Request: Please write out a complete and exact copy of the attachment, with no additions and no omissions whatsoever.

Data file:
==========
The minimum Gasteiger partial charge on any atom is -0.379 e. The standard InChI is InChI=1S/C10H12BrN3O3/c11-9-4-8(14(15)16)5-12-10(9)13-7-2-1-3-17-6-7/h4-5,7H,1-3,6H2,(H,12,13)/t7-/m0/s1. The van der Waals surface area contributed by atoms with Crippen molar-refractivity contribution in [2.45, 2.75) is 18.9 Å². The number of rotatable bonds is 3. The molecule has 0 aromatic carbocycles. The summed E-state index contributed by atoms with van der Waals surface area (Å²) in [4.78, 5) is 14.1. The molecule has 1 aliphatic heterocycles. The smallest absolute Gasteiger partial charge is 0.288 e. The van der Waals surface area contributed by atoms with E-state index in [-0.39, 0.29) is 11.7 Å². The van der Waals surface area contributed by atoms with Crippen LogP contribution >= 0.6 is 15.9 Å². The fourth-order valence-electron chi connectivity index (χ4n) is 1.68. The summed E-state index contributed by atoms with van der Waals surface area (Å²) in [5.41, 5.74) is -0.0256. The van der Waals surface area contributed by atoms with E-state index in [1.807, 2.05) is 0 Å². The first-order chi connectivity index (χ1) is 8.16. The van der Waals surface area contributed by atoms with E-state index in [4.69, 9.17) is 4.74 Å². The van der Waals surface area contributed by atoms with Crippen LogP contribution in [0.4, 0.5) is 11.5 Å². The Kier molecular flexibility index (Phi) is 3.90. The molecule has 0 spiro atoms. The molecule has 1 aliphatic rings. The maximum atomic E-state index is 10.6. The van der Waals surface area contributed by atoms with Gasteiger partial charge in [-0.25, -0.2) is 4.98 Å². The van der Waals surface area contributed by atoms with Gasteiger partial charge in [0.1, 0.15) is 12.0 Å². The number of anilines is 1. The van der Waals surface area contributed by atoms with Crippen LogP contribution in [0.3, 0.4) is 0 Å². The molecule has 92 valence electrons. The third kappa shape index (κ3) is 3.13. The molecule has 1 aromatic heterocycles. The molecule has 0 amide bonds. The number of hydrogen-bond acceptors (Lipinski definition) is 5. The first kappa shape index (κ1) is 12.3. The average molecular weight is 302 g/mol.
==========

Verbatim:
The minimum Gasteiger partial charge on any atom is -0.379 e. The standard InChI is InChI=1S/C10H12BrN3O3/c11-9-4-8(14(15)16)5-12-10(9)13-7-2-1-3-17-6-7/h4-5,7H,1-3,6H2,(H,12,13)/t7-/m0/s1. The van der Waals surface area contributed by atoms with Crippen molar-refractivity contribution in [2.45, 2.75) is 18.9 Å². The number of rotatable bonds is 3. The molecule has 0 aromatic carbocycles. The summed E-state index contributed by atoms with van der Waals surface area (Å²) in [4.78, 5) is 14.1. The molecule has 1 aliphatic heterocycles. The smallest absolute Gasteiger partial charge is 0.288 e. The van der Waals surface area contributed by atoms with E-state index in [-0.39, 0.29) is 11.7 Å². The van der Waals surface area contributed by atoms with Crippen LogP contribution >= 0.6 is 15.9 Å². The fourth-order valence-electron chi connectivity index (χ4n) is 1.68. The summed E-state index contributed by atoms with van der Waals surface area (Å²) in [5.41, 5.74) is -0.0256. The van der Waals surface area contributed by atoms with E-state index in [1.807, 2.05) is 0 Å². The first-order chi connectivity index (χ1) is 8.16. The van der Waals surface area contributed by atoms with E-state index in [4.69, 9.17) is 4.74 Å². The van der Waals surface area contributed by atoms with Crippen LogP contribution in [0.4, 0.5) is 11.5 Å². The Kier molecular flexibility index (Phi) is 3.90. The molecule has 0 spiro atoms. The molecule has 1 aliphatic rings. The maximum atomic E-state index is 10.6. The van der Waals surface area contributed by atoms with Gasteiger partial charge in [-0.25, -0.2) is 4.98 Å². The van der Waals surface area contributed by atoms with Gasteiger partial charge in [0.1, 0.15) is 12.0 Å². The number of anilines is 1. The van der Waals surface area contributed by atoms with Crippen LogP contribution in [0.3, 0.4) is 0 Å². The molecule has 92 valence electrons. The third kappa shape index (κ3) is 3.13. The molecule has 1 aromatic heterocycles. The molecule has 0 amide bonds. The number of hydrogen-bond acceptors (Lipinski definition) is 5. The first kappa shape index (κ1) is 12.3. The average molecular weight is 302 g/mol.